The Supreme Court has asked the Centre and States to respond to a report recommending sports to be expressly made a fundamental right under Article 21 of the Constitution.



  • The report was submitted by the Supreme Court’s amicus curiae, senior advocate Gopal Sankaranarayanan to the court.
  • The report was filed in a response to a petition which asked to amend the Constitution to make sports a fundamental right in India.


Recommendations of the report

  • The report suggested that the phrase ‘sport’ be replaced by ‘physical literacy’, which is a term “firmly established as a right in the leading sporting nations of the world”.
  • As per the report, all school boards should be directed to ensure that from the academic year commencing 2022-2023, at least 90 minutes of every school day will be dedicated to free play and games.
  • The report suggested that State governments ought to ensure that from the current academic year, “all non-residential colleges and schools should compulsorily allow access during non-working hours to neighbourhood children to use their playgrounds and sports facilities for free, subject to basic norms of identification, security and care”.
  • Subsequently, the court has directed the Centre to respond to the report’s view to establish a ‘National Physical Literacy Mission that includes curriculum design, compliance monitoring, review, grievance redressal and self-correction mechanisms” which starts at the school level to groom children for various sports.
  • The policy will include the institution’s commitment to a ‘no-child-left-behind’ approach that ensures that the institution’s physical literacy activities are designed and delivered in a manner that is inclusive in nature.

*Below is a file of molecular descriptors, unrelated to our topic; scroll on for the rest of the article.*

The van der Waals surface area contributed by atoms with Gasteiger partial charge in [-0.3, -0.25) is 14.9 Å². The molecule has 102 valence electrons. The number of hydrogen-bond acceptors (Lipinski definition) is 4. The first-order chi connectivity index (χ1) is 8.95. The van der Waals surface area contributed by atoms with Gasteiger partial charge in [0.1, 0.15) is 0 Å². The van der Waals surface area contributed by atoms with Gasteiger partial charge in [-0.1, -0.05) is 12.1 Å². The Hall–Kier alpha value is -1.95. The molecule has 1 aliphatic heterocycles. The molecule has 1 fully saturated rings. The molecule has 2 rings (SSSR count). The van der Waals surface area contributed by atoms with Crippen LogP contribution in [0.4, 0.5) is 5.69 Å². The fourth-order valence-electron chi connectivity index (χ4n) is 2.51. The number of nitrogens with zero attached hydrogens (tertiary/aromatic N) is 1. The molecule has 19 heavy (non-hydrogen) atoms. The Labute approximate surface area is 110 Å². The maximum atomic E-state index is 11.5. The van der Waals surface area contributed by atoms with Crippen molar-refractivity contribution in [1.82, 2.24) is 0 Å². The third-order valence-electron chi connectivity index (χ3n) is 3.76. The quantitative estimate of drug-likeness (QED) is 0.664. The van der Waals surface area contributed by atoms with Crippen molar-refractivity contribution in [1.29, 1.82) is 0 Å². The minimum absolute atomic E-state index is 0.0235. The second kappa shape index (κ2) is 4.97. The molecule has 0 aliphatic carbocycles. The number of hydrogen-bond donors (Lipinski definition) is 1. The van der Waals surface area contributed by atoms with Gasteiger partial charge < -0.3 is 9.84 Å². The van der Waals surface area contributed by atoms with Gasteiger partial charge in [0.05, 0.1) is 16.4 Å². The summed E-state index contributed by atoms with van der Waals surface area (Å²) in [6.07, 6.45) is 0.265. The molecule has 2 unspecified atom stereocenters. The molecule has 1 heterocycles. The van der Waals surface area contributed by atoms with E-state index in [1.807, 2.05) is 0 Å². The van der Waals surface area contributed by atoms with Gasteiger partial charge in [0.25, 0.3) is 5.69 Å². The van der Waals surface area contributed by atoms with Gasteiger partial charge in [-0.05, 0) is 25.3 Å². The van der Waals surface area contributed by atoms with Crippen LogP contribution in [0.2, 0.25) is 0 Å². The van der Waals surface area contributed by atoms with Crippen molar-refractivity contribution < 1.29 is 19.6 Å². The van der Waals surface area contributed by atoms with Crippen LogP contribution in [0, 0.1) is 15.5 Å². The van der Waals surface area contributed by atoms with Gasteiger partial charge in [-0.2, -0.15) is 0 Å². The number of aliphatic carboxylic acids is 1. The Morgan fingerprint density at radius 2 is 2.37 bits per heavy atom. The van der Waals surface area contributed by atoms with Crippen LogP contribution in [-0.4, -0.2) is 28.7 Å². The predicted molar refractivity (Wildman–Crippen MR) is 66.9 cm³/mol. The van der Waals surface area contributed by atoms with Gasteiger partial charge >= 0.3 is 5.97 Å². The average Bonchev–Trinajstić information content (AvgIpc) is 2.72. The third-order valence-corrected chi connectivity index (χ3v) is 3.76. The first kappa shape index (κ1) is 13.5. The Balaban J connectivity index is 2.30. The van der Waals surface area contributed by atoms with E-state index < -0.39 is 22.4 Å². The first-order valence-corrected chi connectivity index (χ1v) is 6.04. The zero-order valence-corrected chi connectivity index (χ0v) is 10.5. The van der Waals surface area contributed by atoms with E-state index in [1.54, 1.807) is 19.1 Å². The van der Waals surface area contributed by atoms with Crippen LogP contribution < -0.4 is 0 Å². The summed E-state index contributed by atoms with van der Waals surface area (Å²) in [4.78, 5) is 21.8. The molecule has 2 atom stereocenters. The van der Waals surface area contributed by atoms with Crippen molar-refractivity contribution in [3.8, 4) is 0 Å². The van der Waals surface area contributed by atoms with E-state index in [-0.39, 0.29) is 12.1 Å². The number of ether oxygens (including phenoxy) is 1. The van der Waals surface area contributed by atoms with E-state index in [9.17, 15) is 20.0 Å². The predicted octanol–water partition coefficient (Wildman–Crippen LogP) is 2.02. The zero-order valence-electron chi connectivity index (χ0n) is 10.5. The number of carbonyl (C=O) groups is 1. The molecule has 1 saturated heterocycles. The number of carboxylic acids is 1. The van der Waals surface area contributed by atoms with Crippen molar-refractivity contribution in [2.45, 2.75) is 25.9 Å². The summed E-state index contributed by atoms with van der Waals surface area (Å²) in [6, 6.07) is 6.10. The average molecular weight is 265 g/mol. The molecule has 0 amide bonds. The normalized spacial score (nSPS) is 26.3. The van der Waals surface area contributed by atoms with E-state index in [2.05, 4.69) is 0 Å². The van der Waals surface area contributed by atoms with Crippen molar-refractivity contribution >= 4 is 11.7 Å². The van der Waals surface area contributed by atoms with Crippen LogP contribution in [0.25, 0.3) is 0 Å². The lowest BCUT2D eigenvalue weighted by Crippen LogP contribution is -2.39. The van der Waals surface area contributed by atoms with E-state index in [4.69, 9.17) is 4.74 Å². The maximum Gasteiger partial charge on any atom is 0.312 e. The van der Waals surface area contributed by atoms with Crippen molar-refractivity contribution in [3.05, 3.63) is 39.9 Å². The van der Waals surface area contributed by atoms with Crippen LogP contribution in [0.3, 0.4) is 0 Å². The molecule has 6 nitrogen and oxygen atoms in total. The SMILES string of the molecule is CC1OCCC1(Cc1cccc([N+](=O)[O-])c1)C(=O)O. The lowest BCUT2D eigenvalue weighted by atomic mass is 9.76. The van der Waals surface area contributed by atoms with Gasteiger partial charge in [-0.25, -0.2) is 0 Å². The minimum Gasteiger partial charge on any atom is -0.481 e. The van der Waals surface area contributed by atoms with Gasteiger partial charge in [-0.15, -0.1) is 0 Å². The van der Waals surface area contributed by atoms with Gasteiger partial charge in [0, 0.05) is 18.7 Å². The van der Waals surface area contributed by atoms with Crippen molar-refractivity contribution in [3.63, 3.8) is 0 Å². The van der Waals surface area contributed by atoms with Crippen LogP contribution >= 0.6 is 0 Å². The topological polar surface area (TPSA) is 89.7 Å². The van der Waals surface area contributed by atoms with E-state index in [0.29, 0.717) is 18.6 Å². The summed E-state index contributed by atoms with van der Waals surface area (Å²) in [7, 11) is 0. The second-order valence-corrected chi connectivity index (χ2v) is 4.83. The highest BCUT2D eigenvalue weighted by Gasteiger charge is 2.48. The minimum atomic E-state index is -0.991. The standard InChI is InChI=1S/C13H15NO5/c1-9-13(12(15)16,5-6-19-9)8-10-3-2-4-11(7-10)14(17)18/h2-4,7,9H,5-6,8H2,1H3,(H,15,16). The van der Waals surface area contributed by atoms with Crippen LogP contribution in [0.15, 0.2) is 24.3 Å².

UNESCO’s International Charter on Physical Education

  • The International Charter of Physical Education, Physical Activity and Sport is a rights-based reference that orients and supports policy- and decision-making in sport.
  • It sets ethical and quality standards for all actors designing, implementing and evaluating sport programmes and policies.
  • It was adopted at the 20th session of the UNESCO’s General Conference (1978).
  • The revised International Charter of Physical Education, Physical Activity and Sport was adopted during UNESCO’s 38th session of the General Conference (2015).
  • The revised Charter introduces universal principles such as gender equality, non-discrimination and social inclusion in and through sport.
  • It also highlights the benefits of physical activity, the sustainability of sport, the inclusion of persons with disabilities and the protection of children.